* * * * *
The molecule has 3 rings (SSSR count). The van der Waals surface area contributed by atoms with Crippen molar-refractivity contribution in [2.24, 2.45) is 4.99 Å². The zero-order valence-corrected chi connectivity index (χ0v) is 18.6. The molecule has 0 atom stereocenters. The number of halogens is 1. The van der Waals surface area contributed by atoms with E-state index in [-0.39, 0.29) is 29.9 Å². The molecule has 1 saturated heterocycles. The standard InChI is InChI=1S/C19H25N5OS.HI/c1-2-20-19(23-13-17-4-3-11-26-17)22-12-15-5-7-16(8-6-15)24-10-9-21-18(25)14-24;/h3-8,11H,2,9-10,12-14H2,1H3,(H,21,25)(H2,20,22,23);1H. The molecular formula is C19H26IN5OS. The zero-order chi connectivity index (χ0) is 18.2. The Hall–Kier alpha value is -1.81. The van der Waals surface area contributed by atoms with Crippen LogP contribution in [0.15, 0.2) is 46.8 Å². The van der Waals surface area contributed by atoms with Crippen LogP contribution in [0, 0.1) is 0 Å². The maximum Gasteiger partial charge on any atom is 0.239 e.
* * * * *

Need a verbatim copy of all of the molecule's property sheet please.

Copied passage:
The molecule has 3 rings (SSSR count). The van der Waals surface area contributed by atoms with Crippen molar-refractivity contribution in [2.24, 2.45) is 4.99 Å². The zero-order valence-corrected chi connectivity index (χ0v) is 18.6. The molecule has 0 atom stereocenters. The number of halogens is 1. The van der Waals surface area contributed by atoms with E-state index in [-0.39, 0.29) is 29.9 Å². The molecule has 1 saturated heterocycles. The standard InChI is InChI=1S/C19H25N5OS.HI/c1-2-20-19(23-13-17-4-3-11-26-17)22-12-15-5-7-16(8-6-15)24-10-9-21-18(25)14-24;/h3-8,11H,2,9-10,12-14H2,1H3,(H,21,25)(H2,20,22,23);1H. The molecular formula is C19H26IN5OS. The zero-order chi connectivity index (χ0) is 18.2. The Hall–Kier alpha value is -1.81. The van der Waals surface area contributed by atoms with Crippen LogP contribution in [0.15, 0.2) is 46.8 Å². The van der Waals surface area contributed by atoms with Crippen LogP contribution in [0, 0.1) is 0 Å². The maximum Gasteiger partial charge on any atom is 0.239 e.